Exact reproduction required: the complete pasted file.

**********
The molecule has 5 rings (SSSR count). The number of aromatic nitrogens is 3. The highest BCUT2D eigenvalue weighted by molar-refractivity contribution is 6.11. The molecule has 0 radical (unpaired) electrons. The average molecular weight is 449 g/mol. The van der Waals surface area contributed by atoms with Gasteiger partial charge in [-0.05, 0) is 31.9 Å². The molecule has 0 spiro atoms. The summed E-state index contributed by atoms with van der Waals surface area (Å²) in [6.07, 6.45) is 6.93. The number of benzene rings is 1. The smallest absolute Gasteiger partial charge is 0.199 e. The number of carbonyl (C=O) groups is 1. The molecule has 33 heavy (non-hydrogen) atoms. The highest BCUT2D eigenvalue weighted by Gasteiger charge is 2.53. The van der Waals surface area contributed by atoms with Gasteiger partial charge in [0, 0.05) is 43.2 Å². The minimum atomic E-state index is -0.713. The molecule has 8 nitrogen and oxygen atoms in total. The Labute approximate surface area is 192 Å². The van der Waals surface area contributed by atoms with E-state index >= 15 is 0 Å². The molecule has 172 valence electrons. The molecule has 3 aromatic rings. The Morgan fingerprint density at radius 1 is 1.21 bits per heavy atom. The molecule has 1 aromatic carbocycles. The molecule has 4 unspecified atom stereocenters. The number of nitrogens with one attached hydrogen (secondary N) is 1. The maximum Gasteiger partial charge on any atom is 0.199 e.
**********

The molecule has 5 rings (SSSR count). The number of aromatic nitrogens is 3. The highest BCUT2D eigenvalue weighted by molar-refractivity contribution is 6.11. The molecule has 0 radical (unpaired) electrons. The average molecular weight is 449 g/mol. The van der Waals surface area contributed by atoms with Gasteiger partial charge in [-0.05, 0) is 31.9 Å². The molecule has 0 spiro atoms. The summed E-state index contributed by atoms with van der Waals surface area (Å²) in [6.07, 6.45) is 6.93. The number of benzene rings is 1. The smallest absolute Gasteiger partial charge is 0.199 e. The number of carbonyl (C=O) groups is 1. The molecule has 33 heavy (non-hydrogen) atoms. The highest BCUT2D eigenvalue weighted by Gasteiger charge is 2.53. The van der Waals surface area contributed by atoms with Gasteiger partial charge in [0, 0.05) is 43.2 Å². The minimum atomic E-state index is -0.713. The molecule has 8 nitrogen and oxygen atoms in total. The Labute approximate surface area is 192 Å². The van der Waals surface area contributed by atoms with E-state index >= 15 is 0 Å². The molecule has 172 valence electrons. The molecule has 3 aromatic rings. The Morgan fingerprint density at radius 1 is 1.21 bits per heavy atom. The molecule has 1 aromatic carbocycles. The molecule has 4 unspecified atom stereocenters. The number of nitrogens with one attached hydrogen (secondary N) is 1. The maximum Gasteiger partial charge on any atom is 0.199 e.